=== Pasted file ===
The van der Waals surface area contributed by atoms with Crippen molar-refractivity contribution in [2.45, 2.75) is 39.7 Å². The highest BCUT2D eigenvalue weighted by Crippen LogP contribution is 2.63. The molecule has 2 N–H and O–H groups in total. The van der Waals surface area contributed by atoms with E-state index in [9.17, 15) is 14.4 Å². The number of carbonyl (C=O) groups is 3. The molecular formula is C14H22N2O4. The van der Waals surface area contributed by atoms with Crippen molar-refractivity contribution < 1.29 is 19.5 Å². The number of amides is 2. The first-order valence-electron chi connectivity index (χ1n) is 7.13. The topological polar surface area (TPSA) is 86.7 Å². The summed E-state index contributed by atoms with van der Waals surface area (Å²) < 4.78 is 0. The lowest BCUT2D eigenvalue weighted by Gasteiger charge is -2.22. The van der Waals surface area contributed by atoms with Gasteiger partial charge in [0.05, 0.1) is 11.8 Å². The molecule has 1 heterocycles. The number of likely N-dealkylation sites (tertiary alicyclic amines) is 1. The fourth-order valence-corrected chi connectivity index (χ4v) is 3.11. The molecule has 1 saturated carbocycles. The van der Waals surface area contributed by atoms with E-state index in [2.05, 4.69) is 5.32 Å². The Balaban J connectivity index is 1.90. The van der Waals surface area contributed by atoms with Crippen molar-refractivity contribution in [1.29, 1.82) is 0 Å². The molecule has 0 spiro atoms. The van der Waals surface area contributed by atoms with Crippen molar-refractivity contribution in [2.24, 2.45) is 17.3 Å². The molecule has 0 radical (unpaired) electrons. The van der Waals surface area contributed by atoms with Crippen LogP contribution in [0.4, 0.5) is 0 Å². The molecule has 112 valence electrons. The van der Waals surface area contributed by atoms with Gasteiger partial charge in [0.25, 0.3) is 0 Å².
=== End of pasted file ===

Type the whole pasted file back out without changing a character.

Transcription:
The van der Waals surface area contributed by atoms with Crippen molar-refractivity contribution in [2.45, 2.75) is 39.7 Å². The highest BCUT2D eigenvalue weighted by Crippen LogP contribution is 2.63. The molecule has 2 N–H and O–H groups in total. The van der Waals surface area contributed by atoms with E-state index in [9.17, 15) is 14.4 Å². The number of carbonyl (C=O) groups is 3. The molecular formula is C14H22N2O4. The van der Waals surface area contributed by atoms with Crippen molar-refractivity contribution < 1.29 is 19.5 Å². The number of amides is 2. The first-order valence-electron chi connectivity index (χ1n) is 7.13. The topological polar surface area (TPSA) is 86.7 Å². The summed E-state index contributed by atoms with van der Waals surface area (Å²) < 4.78 is 0. The lowest BCUT2D eigenvalue weighted by Gasteiger charge is -2.22. The van der Waals surface area contributed by atoms with Gasteiger partial charge in [0.05, 0.1) is 11.8 Å². The molecule has 1 heterocycles. The number of likely N-dealkylation sites (tertiary alicyclic amines) is 1. The fourth-order valence-corrected chi connectivity index (χ4v) is 3.11. The molecule has 1 saturated carbocycles. The van der Waals surface area contributed by atoms with E-state index in [2.05, 4.69) is 5.32 Å². The Balaban J connectivity index is 1.90. The van der Waals surface area contributed by atoms with Crippen molar-refractivity contribution in [1.29, 1.82) is 0 Å². The molecule has 0 spiro atoms. The van der Waals surface area contributed by atoms with Crippen molar-refractivity contribution in [2.24, 2.45) is 17.3 Å². The molecule has 0 radical (unpaired) electrons. The van der Waals surface area contributed by atoms with Crippen LogP contribution in [0.4, 0.5) is 0 Å². The molecule has 112 valence electrons. The van der Waals surface area contributed by atoms with Gasteiger partial charge in [0.25, 0.3) is 0 Å².